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EEO-1 Pay Data Collection May Be Back EEO-1 Pay Data Collection May Be Back

EEO-1 Pay Data Collection May Be Back

For employers who have been sitting on the edge of their seats waiting for news on the EEO-1 pay data collection requirements, wait no longer. For those of you who have not paid much attention to the fact that changes are afoot, now is the time to take note, as barring any new legal actions or orders (which may be in the works), the pay data collection requirement is back! 
You may recall that the EEOC revised the EEO-1 a few years ago to require the reporting of summary employee pay data (known as Component 2) by employers with 100 or more employees. The “new” EEO-1 required employers to provide demographic information and data on their employees’ W-2 earnings and hours worked. More specifically, the pay data component required employers to report: 1) the total number of full- and part-time employees during a calendar year in each of 12 pay bands for each of the 10 EEO-1 job categories; (2) the hours worked by the employees in each of those bands and job categories; and (3) the total income for those employees, separated by race/ethnicity and gender, based on the employees’ W-2 income. The goal of the collection was to assist the EEOC and the United States Department of Labor’s Office of Federal Contract Compliance Programs (“OFCCP”) in identifying pay disparities across industries and occupations. The expectation was that, in providing this information, employers would identify pay gaps, which could then be investigated and corrected. 
The Office of Management and Budget (“OMB”) approved the new EEO-1 form in 2016, but (after the election) decided to stay its approval of the pay data reporting portion. Employers sighed in relief, because it was going to take a tremendous amount of work to convert their data into the format required by the new form, with little sense of how the information could result in any meaningful analysis by the EEOC or OFCCP. Equal pay interest groups disagreed with the OMB’s stay, as evidence most notably by a lawsuit filed by The National Women's Law Center in the District of Columbia. The judge in that case agreed and, on March 4, 2019, entered an Order reversing the OMB’s decision to stay the effective date of the revised EEO-1 form. 
The court’s order, in effect, requires that the EEOC use the approved revised EEO-1 form, with the pay data collection portion, and create a system for collecting the pay data before September 30, 2019, when the approved form expires. The court ordered the EEOC to submit a plan for doing so. In a submission to the court on April 3, 2019, the EEOC stated it will be able to “close” the collection of the pay data by September 30, 2019, which means the deadline for employers to submit the pay data for 2018 will likely be set on that date (unless the court orders otherwise).  Although it is fairly clear from the submission to the court – and subsequent statements made by the Acting Chair of the EEOC in seminar presentations – the EEOC may not actually be prepared to collect the data by September 30, 2019, if the plan is approved by the court, employers now need to dust off (or create) their databases and prepare to report the pay data.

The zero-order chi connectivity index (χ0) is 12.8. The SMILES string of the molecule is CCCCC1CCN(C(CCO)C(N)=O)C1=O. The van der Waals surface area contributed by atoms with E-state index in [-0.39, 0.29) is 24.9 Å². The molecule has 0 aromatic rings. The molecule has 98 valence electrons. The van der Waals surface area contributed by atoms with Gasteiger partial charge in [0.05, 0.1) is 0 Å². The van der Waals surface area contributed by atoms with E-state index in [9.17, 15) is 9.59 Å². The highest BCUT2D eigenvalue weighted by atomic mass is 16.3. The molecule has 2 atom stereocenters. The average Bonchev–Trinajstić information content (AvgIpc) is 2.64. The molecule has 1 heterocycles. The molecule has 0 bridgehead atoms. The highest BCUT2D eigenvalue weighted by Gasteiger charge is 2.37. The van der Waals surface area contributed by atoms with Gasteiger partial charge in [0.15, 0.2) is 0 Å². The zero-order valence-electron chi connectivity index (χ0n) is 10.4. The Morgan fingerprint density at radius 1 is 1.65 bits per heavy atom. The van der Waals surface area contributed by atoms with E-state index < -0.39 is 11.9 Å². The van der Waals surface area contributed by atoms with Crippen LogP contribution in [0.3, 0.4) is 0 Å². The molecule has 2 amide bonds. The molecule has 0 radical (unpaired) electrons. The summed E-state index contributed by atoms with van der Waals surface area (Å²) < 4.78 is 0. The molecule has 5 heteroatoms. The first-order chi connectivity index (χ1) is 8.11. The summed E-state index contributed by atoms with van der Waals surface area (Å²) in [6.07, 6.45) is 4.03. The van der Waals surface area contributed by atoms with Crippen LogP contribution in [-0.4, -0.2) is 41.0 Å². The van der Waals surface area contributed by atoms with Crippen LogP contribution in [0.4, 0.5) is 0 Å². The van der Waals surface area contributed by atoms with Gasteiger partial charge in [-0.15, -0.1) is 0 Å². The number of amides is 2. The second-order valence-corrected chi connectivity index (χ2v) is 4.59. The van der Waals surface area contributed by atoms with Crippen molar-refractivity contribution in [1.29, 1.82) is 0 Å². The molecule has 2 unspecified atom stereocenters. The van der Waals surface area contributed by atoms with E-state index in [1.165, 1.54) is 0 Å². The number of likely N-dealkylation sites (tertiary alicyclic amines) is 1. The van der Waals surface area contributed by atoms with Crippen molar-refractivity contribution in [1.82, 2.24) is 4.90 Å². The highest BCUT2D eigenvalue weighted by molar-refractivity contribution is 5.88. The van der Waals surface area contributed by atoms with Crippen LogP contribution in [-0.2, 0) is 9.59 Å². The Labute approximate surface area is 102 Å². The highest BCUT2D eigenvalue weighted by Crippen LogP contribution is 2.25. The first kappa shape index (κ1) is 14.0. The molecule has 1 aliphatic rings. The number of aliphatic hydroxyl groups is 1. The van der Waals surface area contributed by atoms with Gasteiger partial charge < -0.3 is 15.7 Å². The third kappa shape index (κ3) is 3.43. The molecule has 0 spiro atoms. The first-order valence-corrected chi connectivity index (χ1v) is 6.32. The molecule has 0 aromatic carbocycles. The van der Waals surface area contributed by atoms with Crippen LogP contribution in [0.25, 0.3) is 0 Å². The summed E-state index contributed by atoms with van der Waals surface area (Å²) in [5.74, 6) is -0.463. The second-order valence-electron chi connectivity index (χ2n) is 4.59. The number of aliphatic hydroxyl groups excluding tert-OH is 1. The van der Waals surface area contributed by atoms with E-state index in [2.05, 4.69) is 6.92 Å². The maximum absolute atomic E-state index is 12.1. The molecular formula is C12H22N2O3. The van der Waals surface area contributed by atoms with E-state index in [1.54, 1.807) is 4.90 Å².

Importantly, this development does not change the general deadline to file the EEO-1 for 2018. Currently, employers required to file EEO-1 reports are still required to file 2018 Component 1 (demographic data) on or before May 31, 2019 and can do so via the EEOC’s “EEO-1 Portal” at

We anticipate that even if appeals are filed or other actions are taken to prevent the data collection on September 30, 2019, some form of pay data collection process will be used in the future. Employers should begin preparing for the submission of the pay data now by reviewing their internal systems to ensure they will be able to produce the pay data that will ultimately be required with as little disruption to on-going business operations as possible. Employers should also conduct an audit of their pay practices – preferably with the assistance of legal counsel to help protect the results. The goal of this audit is to identify any pay gaps that are not easily justified by legitimate, non-discriminatory reasons (i.e., use of a seniority or merit system to set compensation; systems that use quantity or quality of production, sales or revenue to set compensation; education, training or experience differences; geographic location where job is performed (for multi-location employers)) so corrective measures can be taken to address these gaps, preferably before the federal government or a future plaintiff, gets its hands on your information. In the meantime, we will continue to watch for new developments that may affect the potential September 30, 2019 pay data collection deadline.
For more information regarding EEO-1 reporting or for assistance in conducting a pay practices audit, contact Tami Earnhart, Maureen Maffei or any other member of our Labor, Employment and Immigration Group.

This publication is intended for general information purposes only and does not and is not intended to constitute legal advice. The reader should consult with legal counsel to determine how laws or decisions discussed herein apply to the reader’s specific circumstances.
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